TexComp is an international conference dedicated to textile composites. The unique possibility to control the composite properties by a clever design of the textile reinforcement and important cost advantages lead to wide use of textile composites in aeronautic, automotive, civil engineering, marine, medicine, sport, wind energy and other applications. The TexComp conferences started by an initiative of Prof Verpoest in 1992 in Leuven, and toured the world ever since. TexComp14 is again held in Kyoto.
Conference topics cover experimental studies, modelling, case studies related to design, manufacturing, properties, performance and applications of textile composites and their reinforcements.

01 TexComp1 1992 Leuven Belgium Ignaas Verpoest
02 TexComp2 1994 Leuven Belgium Ignaas Verpoest, Frank Ko
03 TexComp3 1996 Aachen Germany Thomas Gries
04 TexComp4 1998 Kyoto Japan Hiroyuki Hamada
05 TexComp5 2000 Leuven Belgium Ignaas Verpoest
06 TexComp6 2002 Philadelphia USA Frank Ko
07 TexComp7 2004 Yonezawa Japan Hiroyuki Hamada
08 TexComp8 2006 Nottingham UK Andrew Long
09 TexComp9 2008 Newark USA Suresh Advani, John Gillespie
10 TexComp10 2010 Lille France Christophe Binetrui, Francois Boussu
11 TexComp11 2013 Leuven Belgium Stepan V. Lomov
12 TexComp12 2015 Raleigh USA Alexander Bogdanovich
13 TexComp13 2018 Milan Italy Valter Carvelli



Asami Nakai (Gifu University, Japan)
Tetsusei Kurashiki (Osaka University, Japan)


Akio Ohtani (Kyoto Institute of Technology, Japan)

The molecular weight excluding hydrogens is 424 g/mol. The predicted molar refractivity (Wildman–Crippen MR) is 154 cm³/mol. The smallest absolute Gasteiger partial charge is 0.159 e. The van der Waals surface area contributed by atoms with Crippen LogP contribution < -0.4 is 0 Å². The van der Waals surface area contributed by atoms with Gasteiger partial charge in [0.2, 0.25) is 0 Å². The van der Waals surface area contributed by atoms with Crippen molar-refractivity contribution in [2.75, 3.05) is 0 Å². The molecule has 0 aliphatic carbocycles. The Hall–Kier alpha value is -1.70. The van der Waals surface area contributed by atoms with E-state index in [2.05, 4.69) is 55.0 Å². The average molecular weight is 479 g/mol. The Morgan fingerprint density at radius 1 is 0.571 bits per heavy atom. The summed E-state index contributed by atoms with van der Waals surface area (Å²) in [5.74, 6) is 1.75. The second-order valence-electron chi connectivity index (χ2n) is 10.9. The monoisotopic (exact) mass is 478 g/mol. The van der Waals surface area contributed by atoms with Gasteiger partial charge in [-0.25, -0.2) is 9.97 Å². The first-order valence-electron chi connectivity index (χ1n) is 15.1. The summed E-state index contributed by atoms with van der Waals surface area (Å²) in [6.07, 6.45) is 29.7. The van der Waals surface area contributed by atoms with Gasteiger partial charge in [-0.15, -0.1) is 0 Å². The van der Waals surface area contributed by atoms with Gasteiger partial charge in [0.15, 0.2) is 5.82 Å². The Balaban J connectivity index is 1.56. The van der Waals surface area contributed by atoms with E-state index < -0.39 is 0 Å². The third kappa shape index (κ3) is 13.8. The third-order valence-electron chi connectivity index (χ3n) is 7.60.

Yasumasa Nakanishi (Mie University, Japan)

Local Scientific committee

Masamichi Kawai (University of Tsukuba, Japan)
Toshiyasu Kinari (Kanazawa University, Japan)
Masayuki Kitamura (Hokuriku Fiber Glass Co.,Ltd., Japan)
Masato Nishi (JSOL Corp., Japan)
Kazuya Okubo (Doshisha University, Japan)
Tatsuo Sakakibara (ITOCHU Techno-Solutions Corporation, Japan)
Tadashi Uozumi (Murata Machinery, LTD., Japan)
Tomohiro Yokozeki (University of Tokyo, Japan)

International Scientific committee

Suresh Advani (University of Delaware, USA)
Remko Akkerman (University of Twente, The Netherlands)
Alex Bogdanovich (USA)
Christophe Binetruy (Ecole Centrale de Nantes, France)
Francois Boussu (ENSAIT, France)
Valter Carvelli (Politecnico di Milano, Italy)
Julie Chen (University of Massachusetts Lowell, USA)
Tsu-Wei Chou (University of Delaware, USA)
Dominique Coupe (Safran Group, France)
Brian Cox (USA)
Thomas Gries (ITA, Germany)
Frank Ko (University of British Columbia, Canada)
Stepan Lomov (KU Leuven, Belgium)
Andrew Long (University of Nottingham, UK)
Alfred Loos (Michigan State University, USA)
Asami Nakai (Gifu University, Japan)
Ignaas Verpoest (KU Leuven, Belgium)
Masaru Zako (Osaka University, Japan)

Venue & Locations


The unique characteristic of KIT(Kyoto Institute of Technology), the exploration of “Wisdom, Beauty and Technology,” has evolved over our 110 year history dating from the establishment of our predecessor institutions, Kyoto College of Technology and Kyoto College of Textile Fibers.



Kyoto served as Japan's capital and the emperor's residence from 794 until 1868. It is one of the country's ten largest cities with a population of 1.5 million people and a modern face.
Over the centuries, Kyoto was destroyed by many wars and fires, but due to its exceptional historic value, the city was dropped from the list of target cities for the atomic bomb and escaped destruction during World War II. Countless temples, shrines and other historically priceless structures survive in the city today.

Kyoto Travel Guide japan-guide.com